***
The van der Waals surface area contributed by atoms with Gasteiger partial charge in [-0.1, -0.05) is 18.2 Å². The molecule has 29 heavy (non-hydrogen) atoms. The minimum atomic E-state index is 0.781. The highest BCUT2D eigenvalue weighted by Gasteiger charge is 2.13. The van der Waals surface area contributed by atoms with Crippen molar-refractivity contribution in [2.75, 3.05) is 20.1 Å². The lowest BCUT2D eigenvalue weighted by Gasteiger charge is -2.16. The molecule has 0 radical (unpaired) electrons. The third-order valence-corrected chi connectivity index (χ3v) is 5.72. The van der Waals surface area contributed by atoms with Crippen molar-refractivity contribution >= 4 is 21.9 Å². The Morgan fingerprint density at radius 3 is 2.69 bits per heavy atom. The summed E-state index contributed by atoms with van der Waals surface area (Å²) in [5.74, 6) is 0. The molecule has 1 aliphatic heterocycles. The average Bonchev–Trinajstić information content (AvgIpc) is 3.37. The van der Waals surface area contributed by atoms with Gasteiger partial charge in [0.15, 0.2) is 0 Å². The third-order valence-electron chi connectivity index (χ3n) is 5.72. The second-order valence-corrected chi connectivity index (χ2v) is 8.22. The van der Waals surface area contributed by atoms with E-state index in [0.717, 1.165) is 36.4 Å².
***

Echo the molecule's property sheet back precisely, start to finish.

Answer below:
The van der Waals surface area contributed by atoms with Gasteiger partial charge in [-0.1, -0.05) is 18.2 Å². The molecule has 29 heavy (non-hydrogen) atoms. The minimum atomic E-state index is 0.781. The highest BCUT2D eigenvalue weighted by Gasteiger charge is 2.13. The van der Waals surface area contributed by atoms with Crippen molar-refractivity contribution in [2.75, 3.05) is 20.1 Å². The lowest BCUT2D eigenvalue weighted by Gasteiger charge is -2.16. The molecule has 0 radical (unpaired) electrons. The third-order valence-corrected chi connectivity index (χ3v) is 5.72. The van der Waals surface area contributed by atoms with Crippen molar-refractivity contribution >= 4 is 21.9 Å². The Morgan fingerprint density at radius 3 is 2.69 bits per heavy atom. The summed E-state index contributed by atoms with van der Waals surface area (Å²) in [5.74, 6) is 0. The molecule has 1 aliphatic heterocycles. The average Bonchev–Trinajstić information content (AvgIpc) is 3.37. The van der Waals surface area contributed by atoms with Gasteiger partial charge in [0.15, 0.2) is 0 Å². The third-order valence-electron chi connectivity index (χ3n) is 5.72. The second-order valence-corrected chi connectivity index (χ2v) is 8.22. The van der Waals surface area contributed by atoms with E-state index in [0.717, 1.165) is 36.4 Å².